Brooklyn private independent school


Education [. . .] is a process of living, and not a preparation for future living.
                                                                                    —John Dewey, My Pedagogic Creed

In the Upper School English Department at Berkeley Carroll, we think it’s both. In line with our school’s mission, we aspire to raise students into confident and curious citizens of the world whose reading, writing, and speaking skills will prepare them “for success in college and for the greater endeavor—a life of critical, ethical, and global thinking.”

But we also agree emphatically with Dewey that education can help us to live meaningfully, not just in an imagined future, but now. And so we seek in all of our classes and interactions with students to help them discover that reading, writing, speaking, and collaborating are powerful ways to be alive.

Over their four years, students cultivate a joyful companionship with language and literature, reading a wide array of texts (from novels, plays, and poems to films, performances, and visual art) with the goal that they will develop their own tastes, a lifelong love of reading, and deeper insights into human experiences similar to and very different from their own. Through our shared reading, we seek not to “master” any work, but to understand each text on its own terms and savor all of its nuance and contradiction; we read for political & historical context and for each work’s particular literary integrity.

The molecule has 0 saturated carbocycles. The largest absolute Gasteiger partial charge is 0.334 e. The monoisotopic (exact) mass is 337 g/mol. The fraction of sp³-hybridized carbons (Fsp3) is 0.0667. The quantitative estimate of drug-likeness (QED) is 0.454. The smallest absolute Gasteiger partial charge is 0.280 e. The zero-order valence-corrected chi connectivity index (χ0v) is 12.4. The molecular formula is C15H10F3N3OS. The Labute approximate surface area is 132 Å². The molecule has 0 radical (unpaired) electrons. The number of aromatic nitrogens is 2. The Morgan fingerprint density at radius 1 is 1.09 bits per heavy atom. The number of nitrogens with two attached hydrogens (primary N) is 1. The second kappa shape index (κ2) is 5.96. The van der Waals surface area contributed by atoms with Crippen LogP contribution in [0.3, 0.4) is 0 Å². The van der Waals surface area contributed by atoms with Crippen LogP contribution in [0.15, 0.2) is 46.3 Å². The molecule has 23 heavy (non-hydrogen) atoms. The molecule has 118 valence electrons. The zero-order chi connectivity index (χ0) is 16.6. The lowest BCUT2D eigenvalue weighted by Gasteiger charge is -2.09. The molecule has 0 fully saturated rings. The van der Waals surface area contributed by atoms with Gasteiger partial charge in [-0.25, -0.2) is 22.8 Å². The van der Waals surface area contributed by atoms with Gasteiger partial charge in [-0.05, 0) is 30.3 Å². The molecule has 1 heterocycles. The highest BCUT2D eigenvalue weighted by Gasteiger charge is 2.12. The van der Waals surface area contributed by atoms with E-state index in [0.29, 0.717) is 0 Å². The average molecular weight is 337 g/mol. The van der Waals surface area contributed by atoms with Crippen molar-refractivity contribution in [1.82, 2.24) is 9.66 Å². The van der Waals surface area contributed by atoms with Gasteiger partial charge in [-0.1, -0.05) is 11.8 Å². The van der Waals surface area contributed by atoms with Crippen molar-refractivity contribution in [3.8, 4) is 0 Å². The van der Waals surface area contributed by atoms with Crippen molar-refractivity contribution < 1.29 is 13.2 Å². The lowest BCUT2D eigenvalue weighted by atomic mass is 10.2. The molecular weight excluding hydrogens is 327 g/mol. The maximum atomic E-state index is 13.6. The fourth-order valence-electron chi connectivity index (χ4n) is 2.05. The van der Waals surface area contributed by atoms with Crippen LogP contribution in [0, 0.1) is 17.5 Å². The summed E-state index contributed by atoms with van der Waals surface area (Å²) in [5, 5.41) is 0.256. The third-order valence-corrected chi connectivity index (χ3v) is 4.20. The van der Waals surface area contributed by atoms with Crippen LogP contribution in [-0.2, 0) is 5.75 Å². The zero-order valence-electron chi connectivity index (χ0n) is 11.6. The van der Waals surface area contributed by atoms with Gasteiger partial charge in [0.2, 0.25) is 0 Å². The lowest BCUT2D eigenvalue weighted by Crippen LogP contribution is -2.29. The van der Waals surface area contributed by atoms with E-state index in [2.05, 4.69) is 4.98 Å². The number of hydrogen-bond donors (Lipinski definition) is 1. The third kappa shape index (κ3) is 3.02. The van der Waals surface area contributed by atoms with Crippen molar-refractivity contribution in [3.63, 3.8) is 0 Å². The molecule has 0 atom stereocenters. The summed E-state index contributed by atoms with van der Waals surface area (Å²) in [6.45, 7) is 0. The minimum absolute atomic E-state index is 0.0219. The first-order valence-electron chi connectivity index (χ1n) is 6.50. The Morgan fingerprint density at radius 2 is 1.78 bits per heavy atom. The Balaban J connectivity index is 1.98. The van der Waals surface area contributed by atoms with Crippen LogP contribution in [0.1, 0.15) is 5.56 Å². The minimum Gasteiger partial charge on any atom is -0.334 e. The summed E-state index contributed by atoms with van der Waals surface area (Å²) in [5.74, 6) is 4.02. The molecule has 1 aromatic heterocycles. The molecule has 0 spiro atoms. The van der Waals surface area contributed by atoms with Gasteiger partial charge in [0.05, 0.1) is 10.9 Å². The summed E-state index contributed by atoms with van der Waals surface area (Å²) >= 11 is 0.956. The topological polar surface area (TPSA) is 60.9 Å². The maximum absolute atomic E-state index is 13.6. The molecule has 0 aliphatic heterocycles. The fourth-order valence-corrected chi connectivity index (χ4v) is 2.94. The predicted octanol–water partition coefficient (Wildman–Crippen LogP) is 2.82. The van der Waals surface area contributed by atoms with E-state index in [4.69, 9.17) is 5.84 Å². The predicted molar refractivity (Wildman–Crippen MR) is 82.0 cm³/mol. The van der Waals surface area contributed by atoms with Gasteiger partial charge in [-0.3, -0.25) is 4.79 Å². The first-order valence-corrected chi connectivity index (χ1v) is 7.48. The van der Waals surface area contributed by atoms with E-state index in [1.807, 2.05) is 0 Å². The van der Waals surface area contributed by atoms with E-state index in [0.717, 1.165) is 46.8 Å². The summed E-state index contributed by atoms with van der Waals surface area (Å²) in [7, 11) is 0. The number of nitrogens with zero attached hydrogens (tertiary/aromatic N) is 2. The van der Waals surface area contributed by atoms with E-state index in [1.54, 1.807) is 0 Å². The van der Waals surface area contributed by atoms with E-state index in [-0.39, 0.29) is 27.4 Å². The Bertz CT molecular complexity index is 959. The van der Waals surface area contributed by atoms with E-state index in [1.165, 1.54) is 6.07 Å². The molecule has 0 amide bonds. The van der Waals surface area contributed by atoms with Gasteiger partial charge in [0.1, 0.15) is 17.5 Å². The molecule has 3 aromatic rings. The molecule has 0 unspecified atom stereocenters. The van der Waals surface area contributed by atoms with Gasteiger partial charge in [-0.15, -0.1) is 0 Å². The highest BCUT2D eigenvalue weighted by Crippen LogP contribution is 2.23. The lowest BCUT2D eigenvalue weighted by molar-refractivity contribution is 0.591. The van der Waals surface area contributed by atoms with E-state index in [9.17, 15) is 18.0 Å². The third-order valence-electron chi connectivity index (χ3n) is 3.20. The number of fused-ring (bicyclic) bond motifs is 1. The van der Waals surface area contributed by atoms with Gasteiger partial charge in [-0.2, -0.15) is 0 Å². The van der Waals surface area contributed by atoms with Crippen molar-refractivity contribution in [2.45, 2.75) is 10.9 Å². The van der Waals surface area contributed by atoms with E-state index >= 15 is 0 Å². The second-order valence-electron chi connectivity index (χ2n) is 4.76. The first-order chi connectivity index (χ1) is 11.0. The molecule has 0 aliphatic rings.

We alternate shared grade-wide curricula with chances for students to set their own curricular paths. Ninth graders build community and core literacy in a course that abounds with deep reading, writing sprints, and discussion; eleventh graders also spend a full year in a single course, diving into American history, culture, literature, and philosophy in our college-level interdisciplinary American Studies class, co-taught with the History department. Tenth and twelfth graders, meanwhile, choose from electives such as Will’s World (a Shakespeare class), The Political Writer in Exile, and Literary Horror: Oppression and Resistance, all of which center particular teacher expertise, student interests, and rich conversations among authors and traditions. All four years prize depth over breadth and foster students’ increasing powers of abstraction and analysis. Through regular drafting, workshopping, and revision, students learn that all writing is both critical and personal, and that expression across many different fluencies is a key to unlocking the self.

9th Grade

10th Grade

11th Grade

*11th grade students who want to take an additional course in the humanities may have the opportunity to choose from the English and history departments’ 10th and 12th grade elective offerings.

12th Grade